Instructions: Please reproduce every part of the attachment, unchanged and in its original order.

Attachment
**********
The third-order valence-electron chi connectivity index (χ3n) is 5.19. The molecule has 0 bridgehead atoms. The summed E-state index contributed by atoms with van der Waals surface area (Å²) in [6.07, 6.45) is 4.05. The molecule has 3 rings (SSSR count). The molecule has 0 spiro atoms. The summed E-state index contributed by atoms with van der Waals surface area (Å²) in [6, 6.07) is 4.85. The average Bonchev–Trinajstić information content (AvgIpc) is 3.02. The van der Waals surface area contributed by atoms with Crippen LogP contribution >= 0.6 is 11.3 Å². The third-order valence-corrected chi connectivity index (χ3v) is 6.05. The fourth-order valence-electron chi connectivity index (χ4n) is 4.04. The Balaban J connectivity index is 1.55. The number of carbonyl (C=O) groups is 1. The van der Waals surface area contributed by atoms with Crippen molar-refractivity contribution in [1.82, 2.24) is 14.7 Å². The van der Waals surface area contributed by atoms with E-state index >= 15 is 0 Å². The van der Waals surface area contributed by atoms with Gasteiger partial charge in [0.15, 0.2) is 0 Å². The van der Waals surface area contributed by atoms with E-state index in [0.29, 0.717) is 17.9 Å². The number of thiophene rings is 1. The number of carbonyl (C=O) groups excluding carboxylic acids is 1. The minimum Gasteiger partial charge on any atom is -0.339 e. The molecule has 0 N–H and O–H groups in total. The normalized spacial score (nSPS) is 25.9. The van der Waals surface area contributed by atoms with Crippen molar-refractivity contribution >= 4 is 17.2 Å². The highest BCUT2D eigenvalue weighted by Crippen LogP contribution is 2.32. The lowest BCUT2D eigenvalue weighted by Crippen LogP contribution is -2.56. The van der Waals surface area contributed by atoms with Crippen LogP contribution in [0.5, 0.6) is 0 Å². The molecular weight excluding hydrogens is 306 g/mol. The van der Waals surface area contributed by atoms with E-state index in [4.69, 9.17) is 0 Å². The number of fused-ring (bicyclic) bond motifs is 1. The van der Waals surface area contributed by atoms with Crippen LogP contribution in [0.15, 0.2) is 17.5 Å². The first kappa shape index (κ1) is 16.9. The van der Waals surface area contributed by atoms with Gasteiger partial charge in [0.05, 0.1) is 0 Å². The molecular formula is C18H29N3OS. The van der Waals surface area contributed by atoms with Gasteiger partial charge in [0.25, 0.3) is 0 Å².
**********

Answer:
The third-order valence-electron chi connectivity index (χ3n) is 5.19. The molecule has 0 bridgehead atoms. The summed E-state index contributed by atoms with van der Waals surface area (Å²) in [6.07, 6.45) is 4.05. The molecule has 3 rings (SSSR count). The molecule has 0 spiro atoms. The summed E-state index contributed by atoms with van der Waals surface area (Å²) in [6, 6.07) is 4.85. The average Bonchev–Trinajstić information content (AvgIpc) is 3.02. The van der Waals surface area contributed by atoms with Crippen LogP contribution >= 0.6 is 11.3 Å². The third-order valence-corrected chi connectivity index (χ3v) is 6.05. The fourth-order valence-electron chi connectivity index (χ4n) is 4.04. The Balaban J connectivity index is 1.55. The number of carbonyl (C=O) groups is 1. The van der Waals surface area contributed by atoms with Crippen molar-refractivity contribution in [1.82, 2.24) is 14.7 Å². The van der Waals surface area contributed by atoms with E-state index >= 15 is 0 Å². The van der Waals surface area contributed by atoms with Gasteiger partial charge in [0.15, 0.2) is 0 Å². The van der Waals surface area contributed by atoms with E-state index in [0.29, 0.717) is 17.9 Å². The number of thiophene rings is 1. The number of carbonyl (C=O) groups excluding carboxylic acids is 1. The minimum Gasteiger partial charge on any atom is -0.339 e. The molecule has 0 N–H and O–H groups in total. The normalized spacial score (nSPS) is 25.9. The van der Waals surface area contributed by atoms with Crippen molar-refractivity contribution >= 4 is 17.2 Å². The highest BCUT2D eigenvalue weighted by Crippen LogP contribution is 2.32. The lowest BCUT2D eigenvalue weighted by Crippen LogP contribution is -2.56. The van der Waals surface area contributed by atoms with Crippen LogP contribution in [0.5, 0.6) is 0 Å². The molecular weight excluding hydrogens is 306 g/mol. The van der Waals surface area contributed by atoms with E-state index in [4.69, 9.17) is 0 Å². The number of fused-ring (bicyclic) bond motifs is 1. The van der Waals surface area contributed by atoms with Crippen LogP contribution in [0.15, 0.2) is 17.5 Å². The first kappa shape index (κ1) is 16.9. The van der Waals surface area contributed by atoms with Gasteiger partial charge in [0.05, 0.1) is 0 Å². The molecular formula is C18H29N3OS. The van der Waals surface area contributed by atoms with Gasteiger partial charge in [0.25, 0.3) is 0 Å².